• Nasopharynx: - extends from the base of skull down to the level of palate. Anteriorly open in the nose, inferiorly open in the oropharynx, laterally the Eustachian tube open on ether side. The epithelial lining is respiratory ciliated and stratified squamous epithelium, with transitional epithelium area.
      • Oropharynx: - extends from the level of soft palate down to the upper edge of the epiglottis. It is continuous with the oral cavity through the faucial isthmus. It has posterior wall in front second and third cervical vertebrae, the lateral wall containing the palatine tonsil with anterior and posterior faucial pillars. The epithelial lining consists of nonkeratinizing stratified squamous epithelium.
    •  
      • Hypopharynx: - extends from the upper edge of the epiglottis superiorly to the lower edge of cricoid cartilage it opens anteriorly into the larynx and on each side of the larynx lie the funnel-shaped piriform sinuses inferiorly its continues with esophagus the epithelial lining consist of nonkeratinized stratified squamusepithelium .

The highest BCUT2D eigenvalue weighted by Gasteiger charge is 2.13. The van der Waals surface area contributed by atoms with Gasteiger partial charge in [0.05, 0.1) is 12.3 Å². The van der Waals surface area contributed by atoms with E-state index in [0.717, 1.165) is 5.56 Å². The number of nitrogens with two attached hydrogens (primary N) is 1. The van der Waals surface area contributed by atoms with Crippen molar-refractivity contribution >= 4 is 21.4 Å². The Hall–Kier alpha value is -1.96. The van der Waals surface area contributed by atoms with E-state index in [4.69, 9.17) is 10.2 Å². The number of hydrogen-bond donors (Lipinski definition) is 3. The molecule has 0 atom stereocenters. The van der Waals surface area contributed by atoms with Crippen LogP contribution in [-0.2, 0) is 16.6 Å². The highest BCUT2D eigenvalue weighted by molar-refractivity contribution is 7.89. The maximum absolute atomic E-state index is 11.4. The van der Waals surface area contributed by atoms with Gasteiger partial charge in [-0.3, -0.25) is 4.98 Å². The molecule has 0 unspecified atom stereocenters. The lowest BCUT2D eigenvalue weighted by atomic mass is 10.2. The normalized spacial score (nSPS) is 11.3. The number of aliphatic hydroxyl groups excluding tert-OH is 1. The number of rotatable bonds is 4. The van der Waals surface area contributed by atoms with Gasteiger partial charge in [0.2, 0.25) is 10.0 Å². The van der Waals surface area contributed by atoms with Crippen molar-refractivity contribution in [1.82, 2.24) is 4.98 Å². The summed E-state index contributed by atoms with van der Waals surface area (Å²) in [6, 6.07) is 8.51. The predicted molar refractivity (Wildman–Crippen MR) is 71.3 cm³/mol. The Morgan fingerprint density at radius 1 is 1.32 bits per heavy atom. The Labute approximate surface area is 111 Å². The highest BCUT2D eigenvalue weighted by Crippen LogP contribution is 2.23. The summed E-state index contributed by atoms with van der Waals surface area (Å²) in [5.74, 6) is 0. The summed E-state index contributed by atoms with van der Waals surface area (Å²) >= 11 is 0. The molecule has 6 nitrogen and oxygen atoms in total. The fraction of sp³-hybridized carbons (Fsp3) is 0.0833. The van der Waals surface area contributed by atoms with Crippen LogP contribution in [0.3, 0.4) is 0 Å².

• Clinical aspects of diseases of the mouth and pharynx:
            • Pain on eating, chewing or swallowing.
            • Dysphagia.
            • Pain the neck.
            • Globus symptoms.
            • Burning of the tongue.
            • Blood in the sputum.
            • Catarrh.
            • Oral fetor.
            • Disorder of salivary secretion.
            • Disorders of taste.
            • Respiratory obstruction.
            • Disorders of speech.
            • Swellings of the neck,floor of mouth and of the lymph nodes at the angle of jaw and below the mandible.
    • Methods of investigation:
      • Palpation : of lips, dental arches, floor of the mouth for swellings ,submandibular area, submental, TMJs
      • Inspection : by using tongue depressor, mirror, flexible rigid endoscopy
      • Look for: